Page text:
/How Internet Object aims to be the minimalist post-JSON data serialization format

How Internet Object aims to be the minimalist post-JSON data serialization format

Internet Object is built around supporting and validating data schema, and produces files roughly 40% smaller than JSON.

How “You aren’t going to need it!” can simplify your development process
Jason McCreary explains principle of “You aren’t going to need it!” found in Extreme Programming, and how it can be valuable for keeping your programming workflows simple.

Nearly 20 years since the publication of JSON, a variety of derivatives and extensions have appeared to address specific needs for specialized use cases, such as JSON-RPC and SOAPjr. Alternatives including YAML (which is technically a superset of JSON, as of version 1.2) are also widely adopted, though a top-down reimagining of data interchange formats is long overdue.

Internet Object could be the “insanely simple” solution to JSON’s shortcomings, according to project creator Mohamed Aamir Maniar. Internet Object is built with a schema-first mindset and with data validation performable on both the sending and receiving end of the equation. The syntax of Internet Object reduces the data size by 40-45% compared to standard JSON, while preserving human readability.

SEE: Secure your data with two-factor authentication (free PDF) (TechRepublic)

The shortcomings of JSON which inspired the creation of Internet Object include the mixture of keys and values, as well as data, headers, and metadata; and lack of inherent schema, which can cause clarity issues when handling data.

“Lack of built-in schema led to other issues such as data validations, non-clarity, extra development time, higher development cost, so on and so forth. For example, every time we serialize and deserialize data, we are required to validate them,” Maniar wrote in the introduction to Internet Object, adding that “For one API endpoint, two different client types…you are required to validate them up to six times; while sending and receiving each at the server, desktop, and mobile.”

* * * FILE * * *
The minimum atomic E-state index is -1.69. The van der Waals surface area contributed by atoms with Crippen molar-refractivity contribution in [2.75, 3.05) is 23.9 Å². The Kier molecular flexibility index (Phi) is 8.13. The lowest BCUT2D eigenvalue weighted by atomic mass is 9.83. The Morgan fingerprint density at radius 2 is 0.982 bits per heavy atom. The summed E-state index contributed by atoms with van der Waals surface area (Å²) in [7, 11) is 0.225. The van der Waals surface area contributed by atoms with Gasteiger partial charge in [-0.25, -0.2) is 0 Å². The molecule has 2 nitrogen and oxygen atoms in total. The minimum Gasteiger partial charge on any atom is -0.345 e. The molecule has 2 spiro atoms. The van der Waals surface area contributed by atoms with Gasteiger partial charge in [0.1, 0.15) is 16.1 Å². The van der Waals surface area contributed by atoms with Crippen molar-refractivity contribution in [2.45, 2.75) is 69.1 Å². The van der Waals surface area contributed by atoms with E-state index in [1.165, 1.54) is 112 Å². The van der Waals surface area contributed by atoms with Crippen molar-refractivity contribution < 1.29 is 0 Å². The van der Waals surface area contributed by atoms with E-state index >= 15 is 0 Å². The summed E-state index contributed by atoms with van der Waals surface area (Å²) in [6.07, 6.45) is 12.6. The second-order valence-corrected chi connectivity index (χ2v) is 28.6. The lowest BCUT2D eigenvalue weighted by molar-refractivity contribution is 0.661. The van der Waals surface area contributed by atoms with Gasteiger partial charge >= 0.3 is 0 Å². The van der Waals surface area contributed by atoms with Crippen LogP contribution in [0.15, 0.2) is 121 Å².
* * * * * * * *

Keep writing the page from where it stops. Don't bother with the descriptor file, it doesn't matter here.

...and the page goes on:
Before jumping on the xkcd bandwagon about standards, the world of data interchange formats is (thankfully) not particularly ecosystem-based, nor is it inherently subject to the “one standard to rule them all” line of thinking. 

The Internet Object javascript parser is available on GitHub as a preview and is available under the MIT licence. The project is under active development and is not yet recommended for production deployment.

What’s your take on Internet Object? Is the prospect of a JSON/YAML competitor an exercise in futility, or is there enough room for improvement for an alternative to thrive? Let us know in the comment section below.

Also see


IndypendenZ, Getty Images/iStockphoto

Original Source